Then there is Ms. Aymer's sacred allegiance to the PCUSA as somehow being an entity that embodies all the aspects of the church universal. She audaciously writes, "Instead, with God's help, I will remain in the Presbyterian Church, USA, and with my denomination I will follow the Christ whose followers dwindled from 5000 to zero over the course of three years, yet who calls us still to follow; who has been demonstrated a capable healer of the deathly ill and has revealed himself to be the resurrection and the life."  (Of course, whether or not the PCUSA is following Christ is pretty much the question at hand, isn't it?)

 What is she talking about here?  When did Christ's followers dwindle "from 5000 to zero over the course of three years," and why is this named as her "denomination."  I think she is talking about Jesus followers before the Crucifixion, but his followers did not go down to zero ever, and there was a big event called the Resurrection, which enabled the followers of Jesus to explode in numbers throughout the world for over two thousand years!  Maybe she missed this because this universal witness of the Church may be more at odds with her views than they are with those she is dismissing with her entertaining sophistry.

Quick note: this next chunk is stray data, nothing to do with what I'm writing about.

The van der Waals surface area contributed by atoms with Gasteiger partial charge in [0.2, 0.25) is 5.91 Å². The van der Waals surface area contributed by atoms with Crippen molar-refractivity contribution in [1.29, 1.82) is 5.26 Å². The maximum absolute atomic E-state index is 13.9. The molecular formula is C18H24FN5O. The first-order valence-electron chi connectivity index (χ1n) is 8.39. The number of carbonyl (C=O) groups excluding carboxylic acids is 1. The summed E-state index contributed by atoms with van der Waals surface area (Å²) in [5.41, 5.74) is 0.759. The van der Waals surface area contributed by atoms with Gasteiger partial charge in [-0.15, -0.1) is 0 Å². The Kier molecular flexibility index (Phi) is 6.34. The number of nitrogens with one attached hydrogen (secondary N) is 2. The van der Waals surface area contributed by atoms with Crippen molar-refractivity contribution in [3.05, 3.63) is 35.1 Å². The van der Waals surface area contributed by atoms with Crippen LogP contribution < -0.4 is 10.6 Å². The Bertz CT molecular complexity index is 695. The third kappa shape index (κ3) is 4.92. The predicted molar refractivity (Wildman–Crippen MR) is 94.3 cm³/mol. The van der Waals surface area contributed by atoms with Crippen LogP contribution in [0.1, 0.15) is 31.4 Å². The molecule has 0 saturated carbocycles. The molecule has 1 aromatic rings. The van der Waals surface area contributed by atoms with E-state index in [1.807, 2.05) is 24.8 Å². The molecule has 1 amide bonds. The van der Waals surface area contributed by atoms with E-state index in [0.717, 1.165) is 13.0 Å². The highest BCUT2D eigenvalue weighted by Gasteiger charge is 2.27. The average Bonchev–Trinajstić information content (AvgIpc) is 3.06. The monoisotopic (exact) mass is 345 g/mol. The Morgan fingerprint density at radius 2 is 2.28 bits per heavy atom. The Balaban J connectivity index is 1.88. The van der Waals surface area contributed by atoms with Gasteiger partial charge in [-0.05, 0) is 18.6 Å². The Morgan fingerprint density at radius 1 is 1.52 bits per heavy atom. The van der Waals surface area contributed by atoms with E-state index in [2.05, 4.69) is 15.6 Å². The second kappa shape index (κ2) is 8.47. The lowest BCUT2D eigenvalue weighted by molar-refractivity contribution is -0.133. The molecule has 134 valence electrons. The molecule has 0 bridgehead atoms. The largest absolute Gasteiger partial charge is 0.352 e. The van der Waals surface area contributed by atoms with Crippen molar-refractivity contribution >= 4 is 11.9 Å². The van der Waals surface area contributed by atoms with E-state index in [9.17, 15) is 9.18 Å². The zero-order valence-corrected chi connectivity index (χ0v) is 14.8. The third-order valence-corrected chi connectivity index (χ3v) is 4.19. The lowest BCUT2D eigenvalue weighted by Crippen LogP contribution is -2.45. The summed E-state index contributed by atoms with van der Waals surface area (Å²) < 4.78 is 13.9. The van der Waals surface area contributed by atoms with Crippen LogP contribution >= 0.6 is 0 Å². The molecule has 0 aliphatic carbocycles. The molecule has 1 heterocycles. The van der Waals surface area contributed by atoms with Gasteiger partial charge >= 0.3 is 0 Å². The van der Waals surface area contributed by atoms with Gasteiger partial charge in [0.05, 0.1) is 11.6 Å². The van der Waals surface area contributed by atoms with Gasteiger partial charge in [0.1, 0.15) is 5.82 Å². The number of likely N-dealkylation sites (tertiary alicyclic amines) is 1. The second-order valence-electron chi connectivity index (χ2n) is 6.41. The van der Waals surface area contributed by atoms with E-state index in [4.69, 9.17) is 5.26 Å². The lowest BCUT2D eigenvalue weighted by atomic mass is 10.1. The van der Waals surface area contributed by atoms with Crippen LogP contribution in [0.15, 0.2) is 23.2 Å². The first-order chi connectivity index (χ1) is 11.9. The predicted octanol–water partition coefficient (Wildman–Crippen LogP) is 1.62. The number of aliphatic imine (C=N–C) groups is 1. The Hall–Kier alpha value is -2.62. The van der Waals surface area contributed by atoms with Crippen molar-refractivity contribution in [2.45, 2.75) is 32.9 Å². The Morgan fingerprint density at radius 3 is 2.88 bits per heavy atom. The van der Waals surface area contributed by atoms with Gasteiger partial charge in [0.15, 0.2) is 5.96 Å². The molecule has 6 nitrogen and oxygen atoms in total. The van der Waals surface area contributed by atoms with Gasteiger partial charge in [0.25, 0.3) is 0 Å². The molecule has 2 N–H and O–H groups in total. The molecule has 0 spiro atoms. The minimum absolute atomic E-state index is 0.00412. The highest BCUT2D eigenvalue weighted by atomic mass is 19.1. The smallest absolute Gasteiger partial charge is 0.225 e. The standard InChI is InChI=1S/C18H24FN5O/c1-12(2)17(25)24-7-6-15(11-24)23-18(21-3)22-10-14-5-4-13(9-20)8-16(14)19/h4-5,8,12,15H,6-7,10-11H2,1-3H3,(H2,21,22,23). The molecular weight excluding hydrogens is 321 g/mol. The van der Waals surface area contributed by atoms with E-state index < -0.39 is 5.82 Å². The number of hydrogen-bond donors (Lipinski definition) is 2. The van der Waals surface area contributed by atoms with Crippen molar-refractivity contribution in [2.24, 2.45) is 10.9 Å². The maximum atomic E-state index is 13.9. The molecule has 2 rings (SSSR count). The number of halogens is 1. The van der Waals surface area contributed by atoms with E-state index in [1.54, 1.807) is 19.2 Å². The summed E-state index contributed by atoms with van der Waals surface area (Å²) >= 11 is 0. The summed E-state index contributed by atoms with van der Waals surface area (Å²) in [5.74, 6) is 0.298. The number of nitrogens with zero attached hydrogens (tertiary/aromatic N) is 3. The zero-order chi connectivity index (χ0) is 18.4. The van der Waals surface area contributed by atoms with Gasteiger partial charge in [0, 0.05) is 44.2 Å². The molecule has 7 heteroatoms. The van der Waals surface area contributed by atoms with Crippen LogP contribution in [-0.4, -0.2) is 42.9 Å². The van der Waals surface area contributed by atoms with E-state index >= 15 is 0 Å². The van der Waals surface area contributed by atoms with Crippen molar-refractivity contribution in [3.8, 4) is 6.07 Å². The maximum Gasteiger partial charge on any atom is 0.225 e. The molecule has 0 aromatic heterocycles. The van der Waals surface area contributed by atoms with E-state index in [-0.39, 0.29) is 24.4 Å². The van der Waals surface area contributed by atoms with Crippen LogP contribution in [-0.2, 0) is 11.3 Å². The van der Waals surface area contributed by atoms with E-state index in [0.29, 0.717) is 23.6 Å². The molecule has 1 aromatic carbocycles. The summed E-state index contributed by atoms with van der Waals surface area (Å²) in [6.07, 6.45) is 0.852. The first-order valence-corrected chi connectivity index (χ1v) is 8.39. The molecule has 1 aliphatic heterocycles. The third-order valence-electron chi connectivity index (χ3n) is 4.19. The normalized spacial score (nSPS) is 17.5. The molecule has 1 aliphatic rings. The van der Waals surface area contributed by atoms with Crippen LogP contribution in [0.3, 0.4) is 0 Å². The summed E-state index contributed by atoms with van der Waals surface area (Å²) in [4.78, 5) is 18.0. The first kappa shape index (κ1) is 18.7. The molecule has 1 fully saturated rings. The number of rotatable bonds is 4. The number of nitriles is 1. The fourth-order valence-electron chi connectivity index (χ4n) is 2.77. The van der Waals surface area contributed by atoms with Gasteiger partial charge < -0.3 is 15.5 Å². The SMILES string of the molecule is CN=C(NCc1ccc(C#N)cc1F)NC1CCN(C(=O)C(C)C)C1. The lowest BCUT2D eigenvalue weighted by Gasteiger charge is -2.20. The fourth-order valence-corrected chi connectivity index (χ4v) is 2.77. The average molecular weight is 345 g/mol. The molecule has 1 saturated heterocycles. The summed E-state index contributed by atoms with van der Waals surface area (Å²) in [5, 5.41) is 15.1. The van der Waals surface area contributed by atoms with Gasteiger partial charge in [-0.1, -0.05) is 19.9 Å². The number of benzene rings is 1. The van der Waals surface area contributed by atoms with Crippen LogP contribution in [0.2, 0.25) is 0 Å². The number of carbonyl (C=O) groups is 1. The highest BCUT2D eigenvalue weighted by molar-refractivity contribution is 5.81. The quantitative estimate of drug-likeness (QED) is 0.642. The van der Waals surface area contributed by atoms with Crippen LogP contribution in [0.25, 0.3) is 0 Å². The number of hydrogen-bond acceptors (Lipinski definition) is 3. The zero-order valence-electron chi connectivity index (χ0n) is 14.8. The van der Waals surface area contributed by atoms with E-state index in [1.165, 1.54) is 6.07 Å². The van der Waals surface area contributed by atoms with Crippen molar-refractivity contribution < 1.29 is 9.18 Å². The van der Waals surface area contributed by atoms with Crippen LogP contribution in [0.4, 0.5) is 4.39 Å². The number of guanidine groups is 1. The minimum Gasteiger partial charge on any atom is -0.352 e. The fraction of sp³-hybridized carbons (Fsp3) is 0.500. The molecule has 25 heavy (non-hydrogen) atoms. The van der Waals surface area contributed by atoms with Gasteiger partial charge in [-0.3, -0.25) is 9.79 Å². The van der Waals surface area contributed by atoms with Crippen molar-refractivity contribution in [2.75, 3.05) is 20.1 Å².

Anyway, this is my story, and I'm sticking to it.

Saturday, February 5, 2011

Hope For The Irrelevant

I am perhaps the most irrelevant pastor in a very irrelevant denomination adding more irrelevant comments to the latest emerging "water-cooler" conversation in the ole' PCUSA.  (For those of you who have innocently stumbled upon my blog because your search engine has gone berserk, PCUSA is the acronym for a once great protestant denomination called the Presbyterian Church USA.)  I haven't been pastoring (or "pestering," as the case may be) a church for awhile, and I sprang for early retired status for no other reason than to meet my monthly mortgage.  Most of my preaching and church involvements in the last couple of years have been in non-PCUSA churches, every PCUSA church I've applied to since leaving my last church has decided not to call me (except for one bizarre "twilight zone" case which is grist for another posting), and lately my primary venue for sharing the Gospel of Jesus Christ has been to young people and drug addicts (sometimes one in the same).  So, my credentials for irrelevancy are quite formidable and beyond question.